President Donald Trump announced Sunday that he's extending his administration's guidelines on social distancing during the COVID-19 outbreak until April 30.

Trump said last week that he wanted to see much of the country return to normal by Easter, April 12, despite warnings from top health experts that easing the guidelines too soon could cause widespread deaths and economic damage.

Trump said Friday that he would consult with his administration's top medical experts on whether to extend or change the Centers for Disease Control and Prevention guidelines on slowing the spread of the coronavirus.

But on Sunday, Trump said that the Easter target date was "just an aspiration" and that he expects "great things to be happening" by June 1. Instead, Trump said he believes Easter will mark "the peak number, and it should start coming down, hopefully very substantially at that point."

Trump said his administration felt Easter "was too soon" and "we can't take a chance."

Instead, Trump said he felt June 1 would mark "the bottom of the hill."

Dr. Deborah Birx, the coordinator of the White House coronavirus task force, said the choice to extend the guidelines had not been made lightly.

"We know it's a huge sacrifice for everyone," she said, adding that more detailed guidance will be released Tuesday.

The good news is that people finally got through to this orange buffoon to make it clear that tens, quite possibly hundreds of thousands of Americans are going to die from this virus.

But another month of shutdowns and closures, while necessary, will come at a cost, and Trump doesn't seem to think that he should bear any of it.  It's only going to get worse for areas where the pandemic is just starting to take hold, like in rural Alaska.

Early this week, Kodiak Island, part of an archipelago in southwest Alaska, issued a “hunker down” proclamation, asking residents to stay at home as much as possible. In the Covid-19 pandemic, the remote island, known for its brown bear population, might seem well-positioned — travel on or off the island is limited to the water or air. But Elise Pletnikoff, a family physician and the medical director of the Kodiak Area Native Association, says the same physical remoteness which may help protect rural communities from infection will become a liability if — and, more likely, when — the novel coronavirus arrives.

“Our capacity will be the limiting factor,” she says, “meaning not just equipment, but also staff.” Her organization provides care for 5,000 patients on Kodiak; while there is a hospital on the island, it has limited resources for critical care and usually flies patients needing that kind of medical attention to Anchorage. But Pletnikoff says when Covid-19 cases surge, “we’re worried about how busy everyone will be.”

Many small communities around the United States don’t have a full-time doctor — and in Alaska, many aren’t connected by road. Instead, they rely on community health aides, a physician who visits a few days out of the month, and either commercial or medevac flights to larger urban centers during emergencies. Already because of the outbreak, health workers are forced to disrupt this limited care even further, transitioning to telemedicine when possible. “We’ve stopped traveling to remote villages to reduce exposure,” Pletnikoff says, and staff currently in each village are staying, “until … we don’t know when.”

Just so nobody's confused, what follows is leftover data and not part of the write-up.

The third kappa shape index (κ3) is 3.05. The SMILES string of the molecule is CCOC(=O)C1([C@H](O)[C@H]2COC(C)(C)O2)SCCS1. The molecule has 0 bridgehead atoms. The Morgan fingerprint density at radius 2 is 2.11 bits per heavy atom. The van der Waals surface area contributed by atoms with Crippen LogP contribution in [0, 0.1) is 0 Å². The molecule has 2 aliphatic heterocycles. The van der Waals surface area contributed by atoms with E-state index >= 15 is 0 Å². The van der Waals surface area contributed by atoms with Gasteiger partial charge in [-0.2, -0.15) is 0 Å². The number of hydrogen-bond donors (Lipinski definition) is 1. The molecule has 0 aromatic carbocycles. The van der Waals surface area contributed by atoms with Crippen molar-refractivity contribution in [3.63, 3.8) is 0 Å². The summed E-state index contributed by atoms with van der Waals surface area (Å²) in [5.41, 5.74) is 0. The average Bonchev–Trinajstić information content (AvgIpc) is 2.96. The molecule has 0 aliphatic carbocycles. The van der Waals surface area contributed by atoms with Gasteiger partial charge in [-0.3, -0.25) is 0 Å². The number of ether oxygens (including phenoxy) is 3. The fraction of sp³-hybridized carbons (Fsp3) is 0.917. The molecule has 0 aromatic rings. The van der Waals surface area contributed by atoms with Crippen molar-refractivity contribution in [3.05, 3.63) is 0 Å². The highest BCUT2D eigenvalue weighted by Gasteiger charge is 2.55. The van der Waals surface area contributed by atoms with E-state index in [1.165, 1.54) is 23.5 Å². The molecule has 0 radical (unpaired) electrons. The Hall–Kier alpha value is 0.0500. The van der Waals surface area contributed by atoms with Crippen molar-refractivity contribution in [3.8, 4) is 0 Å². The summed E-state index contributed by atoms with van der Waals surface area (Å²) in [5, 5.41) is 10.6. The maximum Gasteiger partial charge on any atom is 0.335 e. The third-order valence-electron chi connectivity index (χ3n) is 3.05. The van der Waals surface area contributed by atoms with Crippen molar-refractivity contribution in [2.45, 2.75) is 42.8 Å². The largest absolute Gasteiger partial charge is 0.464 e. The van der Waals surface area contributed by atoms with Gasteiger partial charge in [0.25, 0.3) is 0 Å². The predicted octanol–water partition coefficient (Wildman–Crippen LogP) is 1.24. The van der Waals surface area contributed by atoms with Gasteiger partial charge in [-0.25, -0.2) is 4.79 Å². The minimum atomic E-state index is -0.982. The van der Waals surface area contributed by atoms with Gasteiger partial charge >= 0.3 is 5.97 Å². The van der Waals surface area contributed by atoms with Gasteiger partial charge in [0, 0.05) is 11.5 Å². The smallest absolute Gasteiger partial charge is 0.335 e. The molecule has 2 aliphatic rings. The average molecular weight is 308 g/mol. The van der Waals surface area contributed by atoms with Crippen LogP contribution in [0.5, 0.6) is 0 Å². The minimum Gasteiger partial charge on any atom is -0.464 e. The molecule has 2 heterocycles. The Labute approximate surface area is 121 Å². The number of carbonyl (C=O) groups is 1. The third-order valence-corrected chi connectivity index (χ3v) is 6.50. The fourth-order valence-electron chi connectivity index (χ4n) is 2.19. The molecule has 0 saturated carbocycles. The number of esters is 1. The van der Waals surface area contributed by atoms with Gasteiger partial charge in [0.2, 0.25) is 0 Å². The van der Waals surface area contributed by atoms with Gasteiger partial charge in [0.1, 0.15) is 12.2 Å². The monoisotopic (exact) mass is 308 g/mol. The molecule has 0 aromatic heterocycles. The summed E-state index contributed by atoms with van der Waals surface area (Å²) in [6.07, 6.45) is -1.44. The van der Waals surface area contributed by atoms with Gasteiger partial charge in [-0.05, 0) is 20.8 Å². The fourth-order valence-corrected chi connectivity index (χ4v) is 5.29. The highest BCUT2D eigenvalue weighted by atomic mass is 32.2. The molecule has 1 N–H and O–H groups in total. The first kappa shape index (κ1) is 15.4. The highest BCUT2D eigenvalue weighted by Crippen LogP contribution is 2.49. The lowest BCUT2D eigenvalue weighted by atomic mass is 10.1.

Even though small towns like these may be thousands of miles from Covid-19 hotspots like New York City and New Orleans, there’s good reason for the 60 million Americans in rural areas to worry.

A new map of confirmed cases and deaths nationwide from the University of Chicago’s Center for Spatial Data Science shows a disturbing trend:

While New York state still has the highest per capita rate — 1,995 cases per million people as of March 26 — there are also significant clusters of Covid-19 in rural areas in the Midwest and South, including Arkansas, Mississippi, Georgia, and South Carolina. Every US Health and Human Services region also has shown a sharp uptick in non-flu-related influenza-type illness.

On Friday, Alaska reported 85 cases and its first Covid-19-related death. Shana Theobald, another doctor on Kodiak Island, explains the grim calculus for her state: Given that experts from the CDC estimate 40 to 70 percent of the state’s 737,500 people may eventually contract Covid-19, at least 295,000 Alaskans could get sick. Based on initial reports, 20 percent, or 59,000 people, will need hospital care.

Keep those numbers in mind: 40 to 70% will get sick, of those that get sick 20% are going to need to be hospitalized.  We're still headed for tens of millions needing emergency treatment, and millions dead.  Nothing I've seen or read makes me change my mind.  The worst is yet to come.